Part I Part II
How the Biblical Canon Was Chosen
The canon of the Bible was not chosen overnight.
Decisions about which books were "in" and which books were "out" in relation to today's Bible usually were not made by a single group of people at a single point of history.
Stages of Canonization
Canonization (selection of which books were put in the Bible) was a process that went through several stages and took many centuries. These stages were not separate but sometimes overlapped:
- Composition (manuscripts were written either as a recording of oral stories and teachings or as original documents)
- Community (manuscripts were read, circulated, and revised within the religious communities)
- Criteria (certain manuscripts became accepted as authoritative scripture within the religious communities-- different groups accepted different scriptures)
- Collection (scriptures were gathered together in single scrolls, codices, and later in books-- the physical manner of collecting scriptures also had an influence on canonical decisions)
- Canon (a defined group of scriptures in a single collection became accepted by a certain religious community as The Bible-- different groups chose different canons)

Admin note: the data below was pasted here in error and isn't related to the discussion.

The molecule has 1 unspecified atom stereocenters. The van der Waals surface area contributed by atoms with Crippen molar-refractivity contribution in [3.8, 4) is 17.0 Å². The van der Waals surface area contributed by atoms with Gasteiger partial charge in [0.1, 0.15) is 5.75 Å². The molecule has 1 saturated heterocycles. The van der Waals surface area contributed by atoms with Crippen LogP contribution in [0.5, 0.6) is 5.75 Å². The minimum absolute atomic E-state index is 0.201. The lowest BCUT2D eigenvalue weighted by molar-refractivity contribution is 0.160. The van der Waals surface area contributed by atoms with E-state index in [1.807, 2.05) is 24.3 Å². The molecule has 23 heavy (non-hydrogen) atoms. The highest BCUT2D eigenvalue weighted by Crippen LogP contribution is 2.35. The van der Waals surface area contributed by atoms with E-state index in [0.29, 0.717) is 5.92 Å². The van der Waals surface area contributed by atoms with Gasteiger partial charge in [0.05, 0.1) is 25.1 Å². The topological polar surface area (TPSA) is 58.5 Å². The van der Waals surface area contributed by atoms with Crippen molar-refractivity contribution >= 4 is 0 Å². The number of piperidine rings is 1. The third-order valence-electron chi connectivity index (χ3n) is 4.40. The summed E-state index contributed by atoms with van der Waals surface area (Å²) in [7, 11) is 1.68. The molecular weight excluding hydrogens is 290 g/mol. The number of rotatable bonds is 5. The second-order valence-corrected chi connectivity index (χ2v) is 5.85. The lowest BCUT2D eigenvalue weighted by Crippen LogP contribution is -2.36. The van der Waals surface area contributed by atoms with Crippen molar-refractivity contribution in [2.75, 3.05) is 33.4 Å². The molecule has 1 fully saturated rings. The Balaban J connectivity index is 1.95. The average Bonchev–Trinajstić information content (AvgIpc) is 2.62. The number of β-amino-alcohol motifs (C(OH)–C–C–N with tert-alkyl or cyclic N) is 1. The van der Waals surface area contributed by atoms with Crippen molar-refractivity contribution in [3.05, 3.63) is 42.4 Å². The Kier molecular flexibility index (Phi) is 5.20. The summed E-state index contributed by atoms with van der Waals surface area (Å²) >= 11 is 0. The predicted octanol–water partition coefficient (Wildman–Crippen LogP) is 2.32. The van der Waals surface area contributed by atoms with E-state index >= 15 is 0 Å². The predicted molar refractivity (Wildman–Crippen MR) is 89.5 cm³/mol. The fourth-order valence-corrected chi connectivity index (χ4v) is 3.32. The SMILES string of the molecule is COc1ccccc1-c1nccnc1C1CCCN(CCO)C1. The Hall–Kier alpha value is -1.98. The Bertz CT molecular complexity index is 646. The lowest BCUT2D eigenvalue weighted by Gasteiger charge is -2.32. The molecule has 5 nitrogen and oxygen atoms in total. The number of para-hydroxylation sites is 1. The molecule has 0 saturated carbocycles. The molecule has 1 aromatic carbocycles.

Read an excerpt "Canon Formation" from
The Bible: The Book that Bridges the Millennia to understand
further the process of selection of books for the biblical canon.
Choosing the canon that makes up the
Bible was not an easy thing. Accounts in Scripture hint at the
early church problems, debates, and different interpretations:
1 Timothy 6:3-4
2 Peter 2
2 John 2
- What are some of the
interpretations of Scripture that people still debate
- What influences or affects a persons interpretation of Scripture?
- What issues would have affected the debates, interpretations, and choosing of the canon?
Next: Whose Canon? Which Bible? Protestants tend to think there is only one Bible--ours.